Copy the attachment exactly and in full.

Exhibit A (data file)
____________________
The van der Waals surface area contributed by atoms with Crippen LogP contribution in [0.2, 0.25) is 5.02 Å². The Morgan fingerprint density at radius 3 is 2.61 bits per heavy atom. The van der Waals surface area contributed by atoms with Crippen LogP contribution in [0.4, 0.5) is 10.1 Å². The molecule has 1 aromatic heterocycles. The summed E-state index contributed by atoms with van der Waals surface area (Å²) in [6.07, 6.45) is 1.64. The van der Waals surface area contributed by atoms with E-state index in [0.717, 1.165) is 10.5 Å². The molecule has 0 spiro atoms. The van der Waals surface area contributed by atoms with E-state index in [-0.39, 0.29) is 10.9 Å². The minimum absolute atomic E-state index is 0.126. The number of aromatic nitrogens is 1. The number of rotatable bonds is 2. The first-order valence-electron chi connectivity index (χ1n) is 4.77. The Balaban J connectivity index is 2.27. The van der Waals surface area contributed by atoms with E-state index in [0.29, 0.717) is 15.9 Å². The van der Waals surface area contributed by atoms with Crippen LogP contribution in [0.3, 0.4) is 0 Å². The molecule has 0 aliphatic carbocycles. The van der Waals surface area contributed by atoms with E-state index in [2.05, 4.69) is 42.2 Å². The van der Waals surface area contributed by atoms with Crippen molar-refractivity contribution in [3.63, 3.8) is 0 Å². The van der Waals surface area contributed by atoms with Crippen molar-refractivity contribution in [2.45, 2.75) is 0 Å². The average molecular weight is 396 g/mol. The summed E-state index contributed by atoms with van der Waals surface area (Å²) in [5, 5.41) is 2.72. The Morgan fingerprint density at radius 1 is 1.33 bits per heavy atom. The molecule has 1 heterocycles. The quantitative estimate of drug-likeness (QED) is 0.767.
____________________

The van der Waals surface area contributed by atoms with Crippen LogP contribution in [0.2, 0.25) is 5.02 Å². The Morgan fingerprint density at radius 3 is 2.61 bits per heavy atom. The van der Waals surface area contributed by atoms with Crippen LogP contribution in [0.4, 0.5) is 10.1 Å². The molecule has 1 aromatic heterocycles. The summed E-state index contributed by atoms with van der Waals surface area (Å²) in [6.07, 6.45) is 1.64. The van der Waals surface area contributed by atoms with E-state index in [0.717, 1.165) is 10.5 Å². The molecule has 0 spiro atoms. The van der Waals surface area contributed by atoms with E-state index in [-0.39, 0.29) is 10.9 Å². The minimum absolute atomic E-state index is 0.126. The number of aromatic nitrogens is 1. The number of rotatable bonds is 2. The first-order valence-electron chi connectivity index (χ1n) is 4.77. The Balaban J connectivity index is 2.27. The van der Waals surface area contributed by atoms with E-state index in [0.29, 0.717) is 15.9 Å². The van der Waals surface area contributed by atoms with Crippen LogP contribution in [0.3, 0.4) is 0 Å². The molecule has 0 aliphatic carbocycles. The van der Waals surface area contributed by atoms with E-state index in [2.05, 4.69) is 42.2 Å². The van der Waals surface area contributed by atoms with Crippen molar-refractivity contribution in [3.63, 3.8) is 0 Å². The van der Waals surface area contributed by atoms with Crippen molar-refractivity contribution in [2.45, 2.75) is 0 Å². The average molecular weight is 396 g/mol. The summed E-state index contributed by atoms with van der Waals surface area (Å²) in [5, 5.41) is 2.72. The Morgan fingerprint density at radius 1 is 1.33 bits per heavy atom. The molecule has 1 heterocycles. The quantitative estimate of drug-likeness (QED) is 0.767.